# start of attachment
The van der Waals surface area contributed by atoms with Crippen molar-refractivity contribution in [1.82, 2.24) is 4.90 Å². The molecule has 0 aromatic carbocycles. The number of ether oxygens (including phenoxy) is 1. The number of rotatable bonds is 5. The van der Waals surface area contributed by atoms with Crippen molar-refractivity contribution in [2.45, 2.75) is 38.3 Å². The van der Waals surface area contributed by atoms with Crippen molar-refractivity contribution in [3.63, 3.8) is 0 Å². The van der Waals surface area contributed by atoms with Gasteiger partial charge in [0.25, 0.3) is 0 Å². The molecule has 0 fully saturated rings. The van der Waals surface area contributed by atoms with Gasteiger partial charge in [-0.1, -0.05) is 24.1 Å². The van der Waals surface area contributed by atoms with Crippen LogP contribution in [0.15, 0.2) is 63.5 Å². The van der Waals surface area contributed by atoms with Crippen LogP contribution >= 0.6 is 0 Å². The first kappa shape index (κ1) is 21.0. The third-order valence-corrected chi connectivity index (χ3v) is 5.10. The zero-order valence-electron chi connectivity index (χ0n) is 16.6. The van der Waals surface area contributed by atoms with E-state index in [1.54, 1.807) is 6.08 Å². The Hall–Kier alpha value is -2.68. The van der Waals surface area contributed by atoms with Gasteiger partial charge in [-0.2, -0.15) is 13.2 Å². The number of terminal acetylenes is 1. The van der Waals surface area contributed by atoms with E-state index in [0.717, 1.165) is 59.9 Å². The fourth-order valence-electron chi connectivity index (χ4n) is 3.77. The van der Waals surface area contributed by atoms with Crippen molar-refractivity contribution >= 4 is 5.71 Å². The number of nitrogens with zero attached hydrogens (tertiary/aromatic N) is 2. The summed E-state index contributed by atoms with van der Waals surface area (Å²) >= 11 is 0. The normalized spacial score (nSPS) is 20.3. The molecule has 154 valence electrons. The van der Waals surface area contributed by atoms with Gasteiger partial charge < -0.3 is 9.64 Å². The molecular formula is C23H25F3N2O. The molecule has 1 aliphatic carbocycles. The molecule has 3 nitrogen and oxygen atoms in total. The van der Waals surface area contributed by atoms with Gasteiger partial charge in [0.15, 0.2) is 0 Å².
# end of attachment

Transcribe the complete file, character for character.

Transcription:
The van der Waals surface area contributed by atoms with Crippen molar-refractivity contribution in [1.82, 2.24) is 4.90 Å². The molecule has 0 aromatic carbocycles. The number of ether oxygens (including phenoxy) is 1. The number of rotatable bonds is 5. The van der Waals surface area contributed by atoms with Crippen molar-refractivity contribution in [2.45, 2.75) is 38.3 Å². The van der Waals surface area contributed by atoms with Crippen molar-refractivity contribution in [3.63, 3.8) is 0 Å². The van der Waals surface area contributed by atoms with Gasteiger partial charge in [0.25, 0.3) is 0 Å². The molecule has 0 fully saturated rings. The van der Waals surface area contributed by atoms with Gasteiger partial charge in [-0.1, -0.05) is 24.1 Å². The van der Waals surface area contributed by atoms with Crippen LogP contribution in [0.15, 0.2) is 63.5 Å². The van der Waals surface area contributed by atoms with Crippen LogP contribution >= 0.6 is 0 Å². The first kappa shape index (κ1) is 21.0. The third-order valence-corrected chi connectivity index (χ3v) is 5.10. The zero-order valence-electron chi connectivity index (χ0n) is 16.6. The van der Waals surface area contributed by atoms with E-state index in [1.54, 1.807) is 6.08 Å². The Hall–Kier alpha value is -2.68. The van der Waals surface area contributed by atoms with Gasteiger partial charge in [-0.2, -0.15) is 13.2 Å². The number of terminal acetylenes is 1. The van der Waals surface area contributed by atoms with E-state index in [0.717, 1.165) is 59.9 Å². The fourth-order valence-electron chi connectivity index (χ4n) is 3.77. The van der Waals surface area contributed by atoms with Crippen molar-refractivity contribution >= 4 is 5.71 Å². The number of nitrogens with zero attached hydrogens (tertiary/aromatic N) is 2. The summed E-state index contributed by atoms with van der Waals surface area (Å²) >= 11 is 0. The normalized spacial score (nSPS) is 20.3. The molecule has 154 valence electrons. The van der Waals surface area contributed by atoms with Gasteiger partial charge < -0.3 is 9.64 Å². The molecular formula is C23H25F3N2O. The molecule has 1 aliphatic carbocycles. The molecule has 3 nitrogen and oxygen atoms in total. The van der Waals surface area contributed by atoms with Gasteiger partial charge in [0.15, 0.2) is 0 Å².